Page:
Safety and efficacy of the Tryton Side Branch Stent™ for the treatment of coronary bifurcation lesions: an update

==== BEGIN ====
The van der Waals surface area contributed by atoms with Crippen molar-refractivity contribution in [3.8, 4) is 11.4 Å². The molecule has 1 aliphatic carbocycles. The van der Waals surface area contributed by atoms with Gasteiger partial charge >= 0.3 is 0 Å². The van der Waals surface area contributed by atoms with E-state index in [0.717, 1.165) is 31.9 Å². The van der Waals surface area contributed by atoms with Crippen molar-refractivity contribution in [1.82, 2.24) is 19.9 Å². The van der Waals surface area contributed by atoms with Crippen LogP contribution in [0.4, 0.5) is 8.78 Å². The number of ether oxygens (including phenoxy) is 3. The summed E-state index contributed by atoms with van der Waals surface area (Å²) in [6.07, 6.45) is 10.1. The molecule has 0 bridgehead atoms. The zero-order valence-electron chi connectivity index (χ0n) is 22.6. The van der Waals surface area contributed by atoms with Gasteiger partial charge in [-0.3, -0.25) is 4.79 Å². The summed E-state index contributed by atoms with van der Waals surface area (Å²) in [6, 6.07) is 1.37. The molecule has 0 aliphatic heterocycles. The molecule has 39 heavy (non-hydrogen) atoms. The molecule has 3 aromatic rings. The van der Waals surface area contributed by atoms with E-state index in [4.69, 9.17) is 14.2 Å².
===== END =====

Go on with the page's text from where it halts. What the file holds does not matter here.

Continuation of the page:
<p><b>Introduction</b>: Percutaneous coronary interventions (PCIs) involving coronary bifurcation lesions are associated with adverse outcomes compared with non-bifurcation lesions. The Tryton Side Branch Stent has been developed to improve clinical outcomes after bifurcation PCI.</p> <p><b>Areas covered</b>: We will discuss observational data (clinical registries and intravascular imaging studies) and randomized data from the TRYTON trial (comparing Tryton [used in combination with a main branch drug-eluting stent (DES)] with side branch balloon angioplasty [in combination with a main branch DES; also referred to the provisional strategy]).</p> <p><b>Expert commentary</b>: The published data showed that the use of Tryton was feasible (successful stent placement in ~95%) and safe (stent thrombosis rates ~0.5% at 9–12 months; no cardiac deaths in the TRYTON trial). Its use resulted in excellent acute angiographic results. However, the TRYTON trial also showed that due to neo-intimal tissue growth, luminal dimension at 9 months were similar between Tryton and the provisional strategy. Furthermore, the trial showed an increased risk of peri-procedural myocardial infarction when Tryton was used in small side branches. Based on all data available, the provisional strategy should still be considered as the default strategy in the majority of bifurcation cases, although the use of Tryton may be considered in complex bifurcation anatomies with extensive disease in large side branches, especially when the device will be further improved by a drug-coating.</p>